SP: Yeah that’s absolutely true and on the CI side, yeah we definitely write to impress each other. In fact, the big CI project that’s been in development since late last year, there are several sections where Dave has gone too far and I had to cut it back and it’s because he wants to shock me or impress me. There’s absolutely that element, and our story meetings are very verbal. A lot of our ideas don’t come up in the copy so much as during the ideas, and there are a lot of those moments. That too is part of the marriage. You want your partner to be not just happy in the relationship, but excited by the relationship and pleased.

Pages and Pages (and Pages)—How?

You guys have done a mind-boggling amount of publishing in the last couple of years. Something like 1.5 million words a year. So you set the bar quite high for your output. Do you feel that you have to outdo yourself? And do you have any concern about quality with the volume of stuff you do?

JT: Absolutely not on the quality. It’s almost a rule of thumb: the faster I write stuff as a first draft, the better it tends to be. I’m currently working on the second Invasion book and I had a slow start. For some reason that took me a while to get going, and it was the sort of thing where at one point I was putting out a tenth of what I should have been doing. Today, by contrast, I wrote fast. I was like, ‘okay this is good.’ This means I’ve found the rhythm, because it is about rhythm, and Sean has told me over and over again that the passages that I report writing fast enough require very few edits, because it’s much more natural.

But as far as outdoing yourself, this is sort of tongue in cheek, and I forget who it was that said it, but being an indie author is like being a shark. You have to keep moving forward or you’ll die. I agree to some degree. The name of our book is Write, Publish, Repeat. We believe that putting out new stuff is some of the best marketing you can do and having a big footprint. I don’t believe that you have one shot and then it’s gone; that’s part of what our auto-responder project is meant to do, to keep tickling new readers to expose them to our older stuff.
So there’s no element of outdoing for me. I just want to write better stories. If there’s anything there, it’s not about volume; it’s not about being shocking or doing a crazy amount of stuff. But I do want to keep telling better stories. I want to improve my craft.

[pullquote]I just want to write better stories. If there’s anything there, it’s not about volume; it’s not about being shocking or doing a crazy amount of stuff. But I do want to keep telling better stories. I want to improve my craft.[/pullquote]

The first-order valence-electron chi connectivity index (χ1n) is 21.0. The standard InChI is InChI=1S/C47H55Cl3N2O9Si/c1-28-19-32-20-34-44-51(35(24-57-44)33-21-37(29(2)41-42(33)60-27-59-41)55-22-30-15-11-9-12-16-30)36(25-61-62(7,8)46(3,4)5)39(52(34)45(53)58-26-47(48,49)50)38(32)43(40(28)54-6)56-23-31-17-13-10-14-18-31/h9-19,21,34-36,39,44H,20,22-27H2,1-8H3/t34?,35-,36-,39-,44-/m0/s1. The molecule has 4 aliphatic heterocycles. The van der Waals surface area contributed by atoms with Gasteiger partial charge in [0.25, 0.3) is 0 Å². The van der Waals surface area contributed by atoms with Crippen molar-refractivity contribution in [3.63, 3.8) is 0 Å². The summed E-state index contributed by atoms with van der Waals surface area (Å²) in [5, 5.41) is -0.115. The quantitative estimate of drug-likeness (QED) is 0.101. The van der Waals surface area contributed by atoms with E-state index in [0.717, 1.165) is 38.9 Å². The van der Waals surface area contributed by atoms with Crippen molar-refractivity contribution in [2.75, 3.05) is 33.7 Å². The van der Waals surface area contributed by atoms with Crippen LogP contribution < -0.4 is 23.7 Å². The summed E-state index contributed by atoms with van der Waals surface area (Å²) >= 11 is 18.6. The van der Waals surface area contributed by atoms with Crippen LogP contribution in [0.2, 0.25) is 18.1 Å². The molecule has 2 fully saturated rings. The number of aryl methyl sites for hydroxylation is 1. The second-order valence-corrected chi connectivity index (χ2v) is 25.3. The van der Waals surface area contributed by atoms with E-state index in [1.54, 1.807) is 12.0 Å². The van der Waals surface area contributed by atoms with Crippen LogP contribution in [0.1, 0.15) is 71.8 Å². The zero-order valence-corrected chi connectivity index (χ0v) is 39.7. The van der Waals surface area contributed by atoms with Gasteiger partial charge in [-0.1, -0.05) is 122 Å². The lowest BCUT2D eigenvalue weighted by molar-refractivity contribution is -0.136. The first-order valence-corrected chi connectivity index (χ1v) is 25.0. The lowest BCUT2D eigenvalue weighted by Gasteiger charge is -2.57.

SP: I would echo that exactly. I want to get better at what we do. I don’t necessarily want to tell more stories, although I want to tell as many in my life as I can. But I do want to tell better stories; I want to make sure we are improving as craftsmen year by year. Right now I’m reading For Nevermore to my daughter, which is the second book Dave and I did after Yesterday Is Gone, a few years ago. There are so many things I’d want to change and I’d want to do differently.

It’s kind of cool. Like part of me is like, ‘oh man, this is balls.’ But on the other hand I’m really happy because if I was thrilled with it then, how much have I grown in two or three years? So I’m glad to see that there’s that growth. As far as quality, no, not at all, and I have two things to say about that. Just like the stuff that Johnny writes fastest tends to be some of the very best, and Dave has said the same thing about things that I’ve given him, copy that he struggles with a little more is usually stuff that I struggled with, that I spent a long time writing and rewriting it. Then he’ll send me the email ‘that this is why I love working with you,’ with a lot of exclamation marks. Like I was in a fugue—it just came out. I believe that the faster you write, the more your internal critic is just off and you’re in flow and you’re flying, and that’s good storytelling at its best.

Our muscle memory is very good. We tell stories every single day. So it’s not hard for us to get into the rhythm of a story. It’s harder when we unplug and try to come back in, which is why the start of a story is always a little harder, because you’re just getting into it. But by the end, your rhythm should be good, you should be fluid.

Promotion: Putting It in Front of Readers’ Eyes

You just released Invasion. I’m on your list, and in one of the emails you showed a number of sales images from places like Amazon that were live links to the books and that demonstrated how successful it had been. In the same email you promoted a cheap bundle for your Fat Vampire series. I know you’d set up advanced reviews for Invasion so on the first day you could tally a bunch of Amazon reviews that already had a lot of good things to say about the book. So you guys seem to have a fairly formal promotional structure in place: you’ve got the free starter library on the site, you do bundling, you do limited prices, sometimes you periodically adjust your prices. Is there an actual formula how you promote or are you always tinkering with things?